Postoperative pain is characterized by a wide variability of patients' pain perception and analgesic requirement. The study investigated the extent to which demographic and psychologic variables may influence postoperative pain intensity and tramadol consumption using patient-controlled analgesia (PCA) after cholecystectomy.
Eighty patients, aged 18 to 70 years, with an American Society of Anesthesiologists physical status I or II and a body mass index between 18.5 and 24.9, undergoing laparoscopic cholecystectomy were enrolled. Self-rating anxiety scale (SAS) and self-rating questionnaire for depression (SRQ-D) were used—1 day before surgery—to assess patients' psychologic status. General anesthesia was standardized. PCA pump with intravenous tramadol was used for a 24-hour postoperative analgesia. Visual analog scale at rest (VASr) and after coughing (VASi) and tramadol consumption were registered. Pearson's and point biserial correlations, analysis of variance, and step-wise regression were used for statistical analysis.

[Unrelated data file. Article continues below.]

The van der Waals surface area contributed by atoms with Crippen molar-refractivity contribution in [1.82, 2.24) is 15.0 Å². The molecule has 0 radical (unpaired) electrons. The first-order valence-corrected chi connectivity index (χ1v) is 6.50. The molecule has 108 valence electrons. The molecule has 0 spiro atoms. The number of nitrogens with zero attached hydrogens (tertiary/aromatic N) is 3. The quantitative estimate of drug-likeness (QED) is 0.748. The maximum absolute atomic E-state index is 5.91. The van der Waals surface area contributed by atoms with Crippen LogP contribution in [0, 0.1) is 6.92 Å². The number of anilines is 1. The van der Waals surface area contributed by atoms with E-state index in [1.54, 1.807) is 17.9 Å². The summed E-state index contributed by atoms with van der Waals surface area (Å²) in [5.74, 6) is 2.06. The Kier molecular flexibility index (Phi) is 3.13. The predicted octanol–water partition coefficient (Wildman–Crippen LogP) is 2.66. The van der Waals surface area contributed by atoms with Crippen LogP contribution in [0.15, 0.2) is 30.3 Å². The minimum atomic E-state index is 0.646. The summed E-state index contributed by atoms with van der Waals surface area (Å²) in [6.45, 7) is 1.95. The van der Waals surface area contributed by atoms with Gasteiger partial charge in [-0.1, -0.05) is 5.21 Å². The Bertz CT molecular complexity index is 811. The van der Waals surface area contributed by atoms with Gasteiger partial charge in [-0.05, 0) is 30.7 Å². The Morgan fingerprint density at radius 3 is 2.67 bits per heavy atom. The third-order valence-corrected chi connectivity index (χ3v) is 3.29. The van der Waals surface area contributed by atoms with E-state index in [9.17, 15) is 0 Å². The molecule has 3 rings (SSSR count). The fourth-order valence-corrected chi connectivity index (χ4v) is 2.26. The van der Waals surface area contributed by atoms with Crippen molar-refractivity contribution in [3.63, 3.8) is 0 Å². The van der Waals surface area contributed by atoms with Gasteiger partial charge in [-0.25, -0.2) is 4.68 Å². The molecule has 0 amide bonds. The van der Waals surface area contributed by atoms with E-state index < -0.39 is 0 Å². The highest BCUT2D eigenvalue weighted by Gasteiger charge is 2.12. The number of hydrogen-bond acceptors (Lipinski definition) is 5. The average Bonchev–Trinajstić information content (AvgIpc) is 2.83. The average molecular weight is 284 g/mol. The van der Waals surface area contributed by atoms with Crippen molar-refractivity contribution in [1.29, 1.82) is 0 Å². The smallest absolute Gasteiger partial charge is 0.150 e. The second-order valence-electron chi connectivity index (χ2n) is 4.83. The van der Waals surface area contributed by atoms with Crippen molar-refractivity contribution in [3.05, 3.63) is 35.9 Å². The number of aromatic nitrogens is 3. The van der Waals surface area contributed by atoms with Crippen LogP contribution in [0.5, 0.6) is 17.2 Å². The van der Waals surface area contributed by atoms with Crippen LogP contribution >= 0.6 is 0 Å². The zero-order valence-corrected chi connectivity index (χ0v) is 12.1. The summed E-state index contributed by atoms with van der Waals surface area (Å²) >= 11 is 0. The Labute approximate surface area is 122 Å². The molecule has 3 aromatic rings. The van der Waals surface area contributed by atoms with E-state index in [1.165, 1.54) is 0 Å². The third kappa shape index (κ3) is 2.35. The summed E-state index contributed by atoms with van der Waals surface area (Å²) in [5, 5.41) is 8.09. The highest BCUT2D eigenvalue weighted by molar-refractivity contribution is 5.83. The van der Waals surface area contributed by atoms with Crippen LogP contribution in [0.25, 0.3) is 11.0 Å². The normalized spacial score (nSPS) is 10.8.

Pearson r showed positive correlations between anxiety, depression, and pain indicators (P<0.05). Moreover, female patients had higher pain indicators (P<0.05). Analysis of variance showed that anxious (P<0.05) and depressed (P<0.001) patients had higher pain indicators, which significantly decreased during the postoperative 24 hours (P<0.00001). Regression analysis revealed that tramadol consumption was predicted by preoperative depression (P<0.001). VASr was predicted by sex and SRQ-D (P<0.05). VASi was predicted by sex and SAS (P<0.05).
Pain perception intensity was primarily predicted by sex with an additional role of depression and anxiety in determining VASr and VASi, respectively. Patients with high depression levels required a larger amount of tramadol.